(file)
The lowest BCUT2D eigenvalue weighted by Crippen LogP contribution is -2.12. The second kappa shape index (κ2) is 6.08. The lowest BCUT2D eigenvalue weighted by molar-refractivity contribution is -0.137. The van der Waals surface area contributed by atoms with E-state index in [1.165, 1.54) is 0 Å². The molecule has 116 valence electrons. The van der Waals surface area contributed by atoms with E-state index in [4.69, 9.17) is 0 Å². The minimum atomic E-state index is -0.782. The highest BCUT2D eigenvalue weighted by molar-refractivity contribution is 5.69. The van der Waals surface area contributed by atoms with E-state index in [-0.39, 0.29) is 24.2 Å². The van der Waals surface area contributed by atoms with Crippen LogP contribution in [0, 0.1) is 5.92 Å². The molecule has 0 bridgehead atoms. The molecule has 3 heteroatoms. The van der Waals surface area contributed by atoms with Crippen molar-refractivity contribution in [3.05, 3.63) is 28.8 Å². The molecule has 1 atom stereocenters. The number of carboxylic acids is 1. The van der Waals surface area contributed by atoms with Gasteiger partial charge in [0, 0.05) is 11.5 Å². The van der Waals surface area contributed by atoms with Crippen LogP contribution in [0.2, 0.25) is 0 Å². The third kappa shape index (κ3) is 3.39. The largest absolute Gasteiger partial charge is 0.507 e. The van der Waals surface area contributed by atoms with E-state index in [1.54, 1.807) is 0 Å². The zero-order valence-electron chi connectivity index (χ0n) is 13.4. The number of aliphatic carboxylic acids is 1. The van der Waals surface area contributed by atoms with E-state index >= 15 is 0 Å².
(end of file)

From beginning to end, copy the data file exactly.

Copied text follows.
The lowest BCUT2D eigenvalue weighted by Crippen LogP contribution is -2.12. The second kappa shape index (κ2) is 6.08. The lowest BCUT2D eigenvalue weighted by molar-refractivity contribution is -0.137. The van der Waals surface area contributed by atoms with E-state index in [1.165, 1.54) is 0 Å². The molecule has 116 valence electrons. The van der Waals surface area contributed by atoms with E-state index in [4.69, 9.17) is 0 Å². The minimum atomic E-state index is -0.782. The highest BCUT2D eigenvalue weighted by molar-refractivity contribution is 5.69. The van der Waals surface area contributed by atoms with E-state index in [-0.39, 0.29) is 24.2 Å². The van der Waals surface area contributed by atoms with Crippen LogP contribution in [0, 0.1) is 5.92 Å². The molecule has 0 bridgehead atoms. The molecule has 3 heteroatoms. The van der Waals surface area contributed by atoms with Crippen molar-refractivity contribution in [3.05, 3.63) is 28.8 Å². The molecule has 1 atom stereocenters. The number of carboxylic acids is 1. The van der Waals surface area contributed by atoms with Gasteiger partial charge in [0, 0.05) is 11.5 Å². The van der Waals surface area contributed by atoms with Crippen LogP contribution in [0.2, 0.25) is 0 Å². The third kappa shape index (κ3) is 3.39. The largest absolute Gasteiger partial charge is 0.507 e. The van der Waals surface area contributed by atoms with E-state index in [1.54, 1.807) is 0 Å². The zero-order valence-electron chi connectivity index (χ0n) is 13.4. The number of aliphatic carboxylic acids is 1. The van der Waals surface area contributed by atoms with E-state index >= 15 is 0 Å².